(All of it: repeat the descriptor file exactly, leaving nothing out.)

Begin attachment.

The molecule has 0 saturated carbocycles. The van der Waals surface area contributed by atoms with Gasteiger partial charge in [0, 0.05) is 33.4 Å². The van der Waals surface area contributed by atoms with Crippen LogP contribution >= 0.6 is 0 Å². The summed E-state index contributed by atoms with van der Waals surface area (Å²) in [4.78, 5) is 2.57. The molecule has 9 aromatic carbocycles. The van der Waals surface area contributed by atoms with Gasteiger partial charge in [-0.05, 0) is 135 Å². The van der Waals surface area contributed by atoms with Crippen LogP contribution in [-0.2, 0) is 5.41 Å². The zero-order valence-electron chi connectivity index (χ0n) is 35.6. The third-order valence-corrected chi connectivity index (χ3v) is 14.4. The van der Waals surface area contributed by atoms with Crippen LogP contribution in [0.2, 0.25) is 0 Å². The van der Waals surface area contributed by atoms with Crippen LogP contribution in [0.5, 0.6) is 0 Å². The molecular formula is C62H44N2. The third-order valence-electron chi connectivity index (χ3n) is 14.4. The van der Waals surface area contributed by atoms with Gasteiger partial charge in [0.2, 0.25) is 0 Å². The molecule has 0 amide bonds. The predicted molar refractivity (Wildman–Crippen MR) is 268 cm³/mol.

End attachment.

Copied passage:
The molecule has 0 saturated carbocycles. The van der Waals surface area contributed by atoms with Gasteiger partial charge in [0, 0.05) is 33.4 Å². The van der Waals surface area contributed by atoms with Crippen LogP contribution >= 0.6 is 0 Å². The summed E-state index contributed by atoms with van der Waals surface area (Å²) in [4.78, 5) is 2.57. The molecule has 9 aromatic carbocycles. The van der Waals surface area contributed by atoms with Gasteiger partial charge in [-0.05, 0) is 135 Å². The van der Waals surface area contributed by atoms with Crippen LogP contribution in [-0.2, 0) is 5.41 Å². The zero-order valence-electron chi connectivity index (χ0n) is 35.6. The third-order valence-corrected chi connectivity index (χ3v) is 14.4. The van der Waals surface area contributed by atoms with Crippen LogP contribution in [0.2, 0.25) is 0 Å². The van der Waals surface area contributed by atoms with Crippen LogP contribution in [0.5, 0.6) is 0 Å². The molecular formula is C62H44N2. The third-order valence-electron chi connectivity index (χ3n) is 14.4. The van der Waals surface area contributed by atoms with Gasteiger partial charge in [0.2, 0.25) is 0 Å². The molecule has 0 amide bonds. The predicted molar refractivity (Wildman–Crippen MR) is 268 cm³/mol.